Py-Enigma is a Python 3 library for simulating the Enigma machines used by the German armed forces (Wehrmacht) during World War II. Py-Enigma is historically accurate, meaning it can interoperate with actual Wehrmacht Enigma machines. In other words, Py-Enigma can decrypt coded messages created with an actual Enigma, and it can encrypt messages that an actual Enigma can decode.

It is hoped that this library will be useful to Enigma enthusiasts, historians, and students interested in cryptography.

Py-Enigma strives to be Pythonic, easy to use, and comes with both unit tests and documentation. Py-Enigma is a library for building applications for encrypting and decrypting Enigma messages. However, it also ships with a simple command-line application that can encrypt & decrypt messages for scripting and experimentation.


Currently, Py-Enigma simulates the Wehrmacht Enigma machines. This includes the 3 and 4 rotor machines used by the German Army (Heer), Air Force (Luftwaffe), and Navy (Kriegsmarine). Simulation of other Enigma models, including the various commercial, railroad, foreign market, and Abhwer (Military Intelligence) models may come later if there is enough interest and data available.

Quick Example

This example shows how the library can be used to decode a message using the procedure employed by the German army

from enigma.machine import EnigmaMachine

# setup machine according to specs from a daily key sheet:

machine = EnigmaMachine.from_key_sheet(
       rotors='II IV V',
       ring_settings=[1, 20, 11],
       plugboard_settings='AV BS CG DL FU HZ IN KM OW RX')

# set machine initial starting position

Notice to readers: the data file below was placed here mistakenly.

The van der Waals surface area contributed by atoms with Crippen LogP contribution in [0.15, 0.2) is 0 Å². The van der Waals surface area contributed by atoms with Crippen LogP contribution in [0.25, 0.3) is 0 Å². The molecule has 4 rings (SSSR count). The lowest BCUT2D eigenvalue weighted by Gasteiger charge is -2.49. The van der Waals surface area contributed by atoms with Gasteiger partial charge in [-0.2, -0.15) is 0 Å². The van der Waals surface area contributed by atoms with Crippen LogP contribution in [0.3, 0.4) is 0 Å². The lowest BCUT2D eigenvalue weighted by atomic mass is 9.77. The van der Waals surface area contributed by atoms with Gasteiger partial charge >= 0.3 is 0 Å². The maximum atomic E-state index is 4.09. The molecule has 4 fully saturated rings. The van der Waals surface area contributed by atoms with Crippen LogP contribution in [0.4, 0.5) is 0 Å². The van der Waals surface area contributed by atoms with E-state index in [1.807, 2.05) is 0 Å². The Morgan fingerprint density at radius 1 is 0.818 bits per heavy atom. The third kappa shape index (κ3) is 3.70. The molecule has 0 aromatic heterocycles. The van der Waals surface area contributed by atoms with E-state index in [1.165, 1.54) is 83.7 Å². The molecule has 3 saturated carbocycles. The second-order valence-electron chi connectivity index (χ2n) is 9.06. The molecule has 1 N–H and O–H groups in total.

# decrypt the message key
msg_key = machine.process_text('KCH')

# decrypt the cipher text with the unencrypted message key

plaintext = machine.process_text(ciphertext)


This program prints:


Py-Enigma also includes a command-line application for processing messages. Assuming you have a proper key file that contains the same initial settings as the code above, the above example can be performed on the command-line:

$ pyenigma.py --key-file=keys.txt --start=WXC --text='KCH'
$ pyenigma.py --key-file=keys.txt --start=BLA --text='NIBLFMYMLLUFWCASCSSNVHAZ'

The format of the key file can be found in Key file format.


Py-Enigma is written in Python, specifically Python 3.2. It has no other requirements or dependencies.


Py-Enigma is available on the Python Package Index (PyPI). You can install it using pip:

$ pip install py-enigma             # install
$ pip install --upgrade py-enigma   # upgrade

You may also download a tarball or .zip file of the latest code using the “get source” link on the Py-Enigma Bitbucket page. Alternatively if you use Mercurial, you can clone the repository with the following command:

$ hg clone https://bitbucket.org/bgneal/enigma

If you did not use pip, you can install with this command:

$ python setup.py install

Support & Source

All support takes place at the Py-Enigma Bitbucket page. Please enter any feature requests or bugs into the issue tracker.

You may also clone the Mercurial source code repository:

$ hg clone https://bitbucket.org/bgneal/enigma

Acknowledgements & References

This software would not have been possible without the thorough and detailed descriptions of the Enigma machine on Dirk Rijmenants’ incredible Cipher Machines and Cryptology website. In particular, his Technical Details of the Enigma Machine page was a gold mine of information.

Dirk has also written an Enigma simulator in Visual Basic. Although I did not look at his source code, I did use his simulator to check the operation of Py-Enigma.

I would also like to recommend the photos and video at Dr. Thomas B. Perera’s Enigma Museum.

Another good website is The Enigma and the Bombe by Graham Ellsbury.

A nice video which shows the basic components and operation of the Enigma Machine is on YouTube: Nadia Baker & Enigma demo.